With incoming global growth data missing consensus expectations, emerging markets equity earnings revisions could fall back into negative territory for the first time since May 2020.
—– Transcript —–
Welcome to Thoughts on the Market. I’m Jonathan Garner, Chief Asia and Emerging Markets Equity Strategist for Morgan Stanley Research. Along with my colleagues, bringing you their perspectives, today I’ll be talking about a key recent development, which is the deterioration in the global growth outlook and what it means for Asia and EM equities. It’s the 29th of September at 7:30 a.m. in Hong Kong.
Incoming global growth data is starting to miss expectations by a wide margin. This appears to be mainly due to the impact of Delta-variant covid on consumer confidence, but also continued supply chain bottlenecks on the corporate sector. The Global Economic Surprise Index, i.e., the extent to which top-down global macro data beats or misses economists’ expectations, has fallen in a straight line from a level of +90 in mid-June to -24 currently. It was last this low at the end of March 2020, at the beginning of the global impact of the pandemic, and before that in the second quarter of 2018, at the start of US-China tariff hikes and the imposition of non-tariff barriers to trade.
So in short, there’s been a sudden downward lurch relative to expectations for global macro in relation to the narrative from consensus of a continued strong recovery, broadening out by geography, and entering a virtuous circle of rising consumption and investment. Global equity markets have wobbled recently but are still trading close to their all-time highs set in early September. We think the key to understanding what happens next is to understand the relationship between Economic Surprise data and earnings revisions. We’ve found that changes in the Global Economic Surprise index tend to have a good leading relationship for how bottom-up analyst earnings revisions evolve three months later. And that, in turn drives market performance.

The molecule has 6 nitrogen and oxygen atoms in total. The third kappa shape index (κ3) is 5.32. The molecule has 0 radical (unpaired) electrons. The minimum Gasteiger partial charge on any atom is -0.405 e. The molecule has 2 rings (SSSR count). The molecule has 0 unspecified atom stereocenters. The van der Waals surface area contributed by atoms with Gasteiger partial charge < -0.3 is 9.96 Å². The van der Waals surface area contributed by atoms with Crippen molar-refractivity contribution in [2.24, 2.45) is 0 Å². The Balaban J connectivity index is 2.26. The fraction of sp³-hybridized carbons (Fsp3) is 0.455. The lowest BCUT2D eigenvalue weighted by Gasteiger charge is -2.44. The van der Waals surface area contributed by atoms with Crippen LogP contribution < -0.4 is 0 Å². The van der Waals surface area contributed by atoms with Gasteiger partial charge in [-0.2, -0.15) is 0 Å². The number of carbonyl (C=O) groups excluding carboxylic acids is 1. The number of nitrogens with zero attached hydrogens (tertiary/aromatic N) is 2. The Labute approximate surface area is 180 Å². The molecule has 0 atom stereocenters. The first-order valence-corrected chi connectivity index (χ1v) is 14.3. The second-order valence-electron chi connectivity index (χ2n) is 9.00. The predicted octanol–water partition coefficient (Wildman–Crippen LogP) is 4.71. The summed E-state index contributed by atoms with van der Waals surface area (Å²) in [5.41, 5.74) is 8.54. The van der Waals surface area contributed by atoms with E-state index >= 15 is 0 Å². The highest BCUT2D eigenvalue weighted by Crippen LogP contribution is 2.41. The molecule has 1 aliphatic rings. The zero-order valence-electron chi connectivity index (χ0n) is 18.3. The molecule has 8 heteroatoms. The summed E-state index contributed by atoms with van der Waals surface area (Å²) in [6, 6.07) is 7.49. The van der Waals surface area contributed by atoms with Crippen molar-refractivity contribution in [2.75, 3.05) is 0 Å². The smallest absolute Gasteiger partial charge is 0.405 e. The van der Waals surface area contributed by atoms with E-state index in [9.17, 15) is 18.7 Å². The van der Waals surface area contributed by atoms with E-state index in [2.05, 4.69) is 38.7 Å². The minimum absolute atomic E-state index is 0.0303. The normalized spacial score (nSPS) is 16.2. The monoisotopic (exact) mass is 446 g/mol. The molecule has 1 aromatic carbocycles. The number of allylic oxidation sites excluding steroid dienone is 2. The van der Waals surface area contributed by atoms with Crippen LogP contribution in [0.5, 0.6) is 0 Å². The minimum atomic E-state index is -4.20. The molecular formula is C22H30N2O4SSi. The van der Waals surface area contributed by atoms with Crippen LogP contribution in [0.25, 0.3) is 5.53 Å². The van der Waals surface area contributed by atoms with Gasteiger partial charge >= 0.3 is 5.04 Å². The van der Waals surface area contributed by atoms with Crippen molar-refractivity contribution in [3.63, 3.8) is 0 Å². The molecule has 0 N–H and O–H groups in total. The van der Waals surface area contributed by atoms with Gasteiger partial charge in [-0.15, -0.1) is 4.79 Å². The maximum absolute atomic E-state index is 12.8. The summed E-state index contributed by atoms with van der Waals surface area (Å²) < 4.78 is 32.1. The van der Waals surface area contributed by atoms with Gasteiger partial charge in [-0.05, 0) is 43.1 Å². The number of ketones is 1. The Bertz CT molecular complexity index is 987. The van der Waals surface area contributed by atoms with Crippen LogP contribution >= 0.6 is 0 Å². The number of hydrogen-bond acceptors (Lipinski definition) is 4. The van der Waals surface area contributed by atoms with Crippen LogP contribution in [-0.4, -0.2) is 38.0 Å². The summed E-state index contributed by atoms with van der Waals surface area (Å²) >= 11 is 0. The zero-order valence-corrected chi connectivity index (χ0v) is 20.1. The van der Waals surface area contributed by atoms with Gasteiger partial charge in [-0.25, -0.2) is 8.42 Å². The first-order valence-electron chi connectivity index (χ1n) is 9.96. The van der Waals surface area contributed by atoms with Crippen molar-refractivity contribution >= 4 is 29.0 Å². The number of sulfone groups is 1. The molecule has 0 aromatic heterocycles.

And this matters because the covid recession and recovery have already witnessed exceptionally sharp movements, both in economic data – relative to consensus – and earnings estimate revisions. Indeed, they’ve been more extreme even than the volatility that we saw at the time of the Global Financial Crisis. So, at this level of -24 on economic surprise, our analysis suggests 12-month forward EPS expectations will likely decline by around 150bps over the next three months. That may not sound like much, but it compares with a current positive QoQ upward revision of 530bps and a peak QoQ revision of 1100bps in May of this year.
Within our coverage, some markets have already gone through the transition adjustment to slower expected earnings revisions – most notably China, where we remain cautious. Our analysis finds that strong performance and strong revisions are positively correlated and vice versa for weak performance and poor revisions. Japan, Russia and South Africa are the standouts recently for positive revisions, and they may show some resilience to the deteriorating global situation. China, Indonesia, Malaysia and Thailand have had the worst revisions and generally poor performance; but China has also been underperforming due to investors assigning a lower valuation to the market due to this year’s regulatory reset. Overall, we continue to prefer Japan to EM and China.
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